COMPANY NEWS IN BRIEF
07 January 2021 | Business
China’s Alibaba Group Holding Ltd plans to raise at least US$5 billion through the sale of a US dollar-denominated bond this month, four people with knowledge of the matter said, amid regulatory scrutiny of co-founder Jack Ma’s empire.
Depending on investor response, proceeds could reach US$8 billion which the e-commerce leader is likely to use for general corporate expenditure, one of the people said.
The fundraising will be a test of investor sentiment towards Alibaba, coming months after an October speech from billionaire Ma about regulation stifling innovation that led to the halting of affiliate Ant Group’s US$37 billion stock market listing.
Ma’s absence from public view in the intervening time has fuelled social media speculation over his whereabouts.
The bond sale plan, including timeline, is not finalised and is subject to change, the people said, all of whom declined to be identified as they were not authorised to speak to the media. Alibaba declined to comment. - Nampa/Reuters
Macy's to close 45 stores this year
Department store operator Macy’s Inc said on Tuesday it would close about 45 stores this year as part of its three-year plan to lower store count in order to focus on its more productive outlets.
Even before the lockdowns in the United States last year, Macy’s had announced the plan to close 125 of its least productive stores to tackle plummeting mall traffic. It had closed about 30 stores in 2020.
“Macy’s is committed to rightsizing our store fleet by concentrating our existing retail locations in desirable and well-trafficked A and B malls,” Macy’s said in a statement on Tuesday.
The Covid-19 outbreak has worsened the plight of certain mall-based chains, forcing them to shutter stores and double down on their online business, while few chains are looking to open smaller stores in off-mall locations.
Macy’s, which operates over 750 shops, including Bluemercury, Bloomingdale’s and its eponymous stores, said it would post a list of stores expected to be closed this year on its website on Wednesday. - Nampa/Reuters
Apple to modify executive bonuses
Apple Inc said in its annual proxy filing on Tuesday that it will modify executive cash bonuses based on whether the executives act within the company’s social and environmental values.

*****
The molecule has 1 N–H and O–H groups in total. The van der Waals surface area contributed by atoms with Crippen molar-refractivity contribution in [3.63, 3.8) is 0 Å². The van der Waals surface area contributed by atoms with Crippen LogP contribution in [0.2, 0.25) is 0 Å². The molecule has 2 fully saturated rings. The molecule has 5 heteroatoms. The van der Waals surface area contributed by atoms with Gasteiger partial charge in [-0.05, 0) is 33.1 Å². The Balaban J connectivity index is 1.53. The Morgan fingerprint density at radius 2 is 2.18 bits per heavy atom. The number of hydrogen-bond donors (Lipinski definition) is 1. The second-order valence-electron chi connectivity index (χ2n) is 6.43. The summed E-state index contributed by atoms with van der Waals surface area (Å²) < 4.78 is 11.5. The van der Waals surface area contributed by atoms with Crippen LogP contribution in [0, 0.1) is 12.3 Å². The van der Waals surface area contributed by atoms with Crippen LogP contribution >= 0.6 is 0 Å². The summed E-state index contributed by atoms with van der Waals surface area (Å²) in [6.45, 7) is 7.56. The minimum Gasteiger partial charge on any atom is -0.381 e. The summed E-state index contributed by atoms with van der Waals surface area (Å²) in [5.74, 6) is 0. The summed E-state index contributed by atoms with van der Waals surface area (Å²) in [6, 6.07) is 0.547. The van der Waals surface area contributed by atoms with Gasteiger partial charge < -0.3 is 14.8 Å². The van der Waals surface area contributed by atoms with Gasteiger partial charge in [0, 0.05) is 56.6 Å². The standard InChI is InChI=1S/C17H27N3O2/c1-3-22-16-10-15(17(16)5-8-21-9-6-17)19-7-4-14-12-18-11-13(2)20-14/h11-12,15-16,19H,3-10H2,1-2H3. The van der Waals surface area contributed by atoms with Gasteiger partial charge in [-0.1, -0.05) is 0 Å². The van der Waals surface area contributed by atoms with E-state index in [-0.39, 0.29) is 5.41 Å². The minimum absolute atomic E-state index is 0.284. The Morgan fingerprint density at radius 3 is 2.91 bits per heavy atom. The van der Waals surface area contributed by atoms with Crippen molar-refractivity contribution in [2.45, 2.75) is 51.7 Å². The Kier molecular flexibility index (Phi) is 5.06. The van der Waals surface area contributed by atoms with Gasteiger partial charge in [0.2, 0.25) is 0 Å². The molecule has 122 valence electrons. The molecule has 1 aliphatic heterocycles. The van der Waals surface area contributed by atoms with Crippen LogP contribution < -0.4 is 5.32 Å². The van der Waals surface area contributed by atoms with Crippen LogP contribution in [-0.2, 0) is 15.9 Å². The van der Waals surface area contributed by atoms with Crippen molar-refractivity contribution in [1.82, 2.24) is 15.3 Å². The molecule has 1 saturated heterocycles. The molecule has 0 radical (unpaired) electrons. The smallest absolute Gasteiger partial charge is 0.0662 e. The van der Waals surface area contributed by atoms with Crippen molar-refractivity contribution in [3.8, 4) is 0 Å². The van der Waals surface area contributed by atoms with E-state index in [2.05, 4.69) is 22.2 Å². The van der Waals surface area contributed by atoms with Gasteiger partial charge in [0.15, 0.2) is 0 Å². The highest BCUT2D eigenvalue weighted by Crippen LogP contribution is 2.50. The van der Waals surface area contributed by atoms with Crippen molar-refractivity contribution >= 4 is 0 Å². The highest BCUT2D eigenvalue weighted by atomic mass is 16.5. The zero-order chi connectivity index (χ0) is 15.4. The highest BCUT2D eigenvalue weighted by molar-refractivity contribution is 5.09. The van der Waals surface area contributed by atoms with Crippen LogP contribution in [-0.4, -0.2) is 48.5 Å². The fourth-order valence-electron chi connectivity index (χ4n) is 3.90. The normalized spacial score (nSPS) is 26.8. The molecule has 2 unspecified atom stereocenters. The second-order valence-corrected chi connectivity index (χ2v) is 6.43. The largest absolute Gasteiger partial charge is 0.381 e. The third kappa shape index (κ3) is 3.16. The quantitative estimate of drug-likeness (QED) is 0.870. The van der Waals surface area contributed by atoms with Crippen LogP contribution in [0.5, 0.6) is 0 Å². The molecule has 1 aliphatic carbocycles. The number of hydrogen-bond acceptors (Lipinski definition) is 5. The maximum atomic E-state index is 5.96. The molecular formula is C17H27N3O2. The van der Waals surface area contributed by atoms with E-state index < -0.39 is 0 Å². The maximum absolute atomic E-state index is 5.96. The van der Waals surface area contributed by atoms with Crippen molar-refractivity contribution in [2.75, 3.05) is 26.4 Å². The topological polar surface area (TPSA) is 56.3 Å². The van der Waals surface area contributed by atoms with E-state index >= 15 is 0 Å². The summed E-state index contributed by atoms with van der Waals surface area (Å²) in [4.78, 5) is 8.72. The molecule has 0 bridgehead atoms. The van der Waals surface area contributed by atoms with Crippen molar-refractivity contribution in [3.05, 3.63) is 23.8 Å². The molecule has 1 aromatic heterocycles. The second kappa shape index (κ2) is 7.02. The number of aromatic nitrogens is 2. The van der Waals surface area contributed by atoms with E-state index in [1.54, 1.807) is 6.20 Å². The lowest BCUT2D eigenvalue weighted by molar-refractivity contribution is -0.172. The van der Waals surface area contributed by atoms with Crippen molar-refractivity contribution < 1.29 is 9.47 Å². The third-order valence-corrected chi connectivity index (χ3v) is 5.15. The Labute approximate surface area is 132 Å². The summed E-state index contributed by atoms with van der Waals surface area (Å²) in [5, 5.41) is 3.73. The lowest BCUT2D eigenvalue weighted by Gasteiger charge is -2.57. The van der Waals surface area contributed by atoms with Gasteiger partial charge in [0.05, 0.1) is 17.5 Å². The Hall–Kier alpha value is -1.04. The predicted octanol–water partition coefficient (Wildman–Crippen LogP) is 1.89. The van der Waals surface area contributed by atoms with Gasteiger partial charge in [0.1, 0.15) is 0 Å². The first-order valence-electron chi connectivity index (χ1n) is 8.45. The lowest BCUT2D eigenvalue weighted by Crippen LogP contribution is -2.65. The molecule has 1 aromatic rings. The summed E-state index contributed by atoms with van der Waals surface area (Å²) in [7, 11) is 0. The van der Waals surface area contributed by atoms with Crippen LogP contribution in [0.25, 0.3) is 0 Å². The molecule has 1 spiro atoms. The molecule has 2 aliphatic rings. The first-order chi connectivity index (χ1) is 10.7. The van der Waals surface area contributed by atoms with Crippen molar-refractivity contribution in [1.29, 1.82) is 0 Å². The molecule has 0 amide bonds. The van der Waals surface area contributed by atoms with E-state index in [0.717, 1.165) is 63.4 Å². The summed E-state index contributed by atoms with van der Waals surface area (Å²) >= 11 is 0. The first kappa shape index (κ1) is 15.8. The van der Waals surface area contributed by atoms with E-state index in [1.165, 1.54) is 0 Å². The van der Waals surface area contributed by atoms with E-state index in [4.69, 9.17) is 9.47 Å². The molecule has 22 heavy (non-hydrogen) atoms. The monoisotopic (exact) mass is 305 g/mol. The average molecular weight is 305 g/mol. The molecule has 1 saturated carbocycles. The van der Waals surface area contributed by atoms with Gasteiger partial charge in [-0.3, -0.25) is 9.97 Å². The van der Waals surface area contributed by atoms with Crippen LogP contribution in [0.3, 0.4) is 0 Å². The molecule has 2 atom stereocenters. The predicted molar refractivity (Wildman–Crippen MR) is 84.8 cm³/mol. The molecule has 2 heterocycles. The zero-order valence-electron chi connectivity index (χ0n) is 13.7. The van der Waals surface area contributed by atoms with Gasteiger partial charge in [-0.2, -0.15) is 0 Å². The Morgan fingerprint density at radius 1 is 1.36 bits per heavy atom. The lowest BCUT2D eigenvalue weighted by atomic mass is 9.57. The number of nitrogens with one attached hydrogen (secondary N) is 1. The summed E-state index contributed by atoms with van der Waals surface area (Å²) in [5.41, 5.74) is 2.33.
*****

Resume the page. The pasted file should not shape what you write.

The iPhone maker did not specify how it would evaluate progress toward the company’s publicly stated targets such as removing carbon from its supply chain.
Apple lists six values that include environmental practices such as using recycled materials in products, diversity and inclusion among its workforce and the privacy and security of its devices.
“Beginning in 2021, an environmental, social, and governance modifier based on Apple Values and other key community initiatives will be incorporated into our annual cash incentive program,” the filing said.
Apple said its minimum performance requirements, its targets and its maximum pay-outs of cash bonuses to executives will not change. – Nampa/Reuters
Tiffany posts record holiday sales
US jeweller Tiffany & Co said it reported record sales for the 2020 holiday period as consumers stuck at home shopped more online and shoppers in China spent more on jewellery.
The company, which will soon be bought by France’s LVMH, said its overall preliminary net sales rose about 2% for the period Nov. 1 through Dec. 31, compared with a year earlier, with e-commerce sales surging more than 80% during the period.
The 2020 holiday season was unusual as the virus outbreak upended shopping patterns, with more consumers avoiding malls and retail stores and opting to shop online.
Tiffany, known for its engagement rings and robin’s egg blue boxes, said net sales in the Asia-Pacific region soared 20%, with mainland China posting a growth of over 50%.
“During this period, we saw the Chinese Mainland market continue to drive our overall sales growth,” Chief Executive Officer Alessandro Bogliolo said. – Nampa/Reuters
P&G, Billie terminate planned merger
Procter & Gamble Co and Billie Inc, which sells women’s razors and other body care products, have decided to terminate their planned merger agreement, the two companies said on Tuesday.
The US Federal Trade Commission filed a complaint in December aiming to stop the deal. “We were disappointed by the FTC’s decision and maintain there was exciting potential in combining Billie with P&G to better serve more consumers around the world,” the companies said in a joint statement.
The FTC had said that Billie sold quality razors for women at a moderate price while P&G was a market leader in the sale of all wet shave razors. In its marketing, Billie highlights the so-called pink tax, collected by companies that charge women more than men for similar products.
“Billie is a direct-to-consumer company whose advertising targets customers who are tired of paying more for comparable razors,” said Ian Conner, director of the FTC’s Bureau of Competition, in a statement. “The FTC voted to challenge this merger because it would have eliminated dynamic competition from Billie,” Conner added.
The P&G deal for Billie, which began selling its products in November 2017, was announced in January 2020. – Nampa/Reuters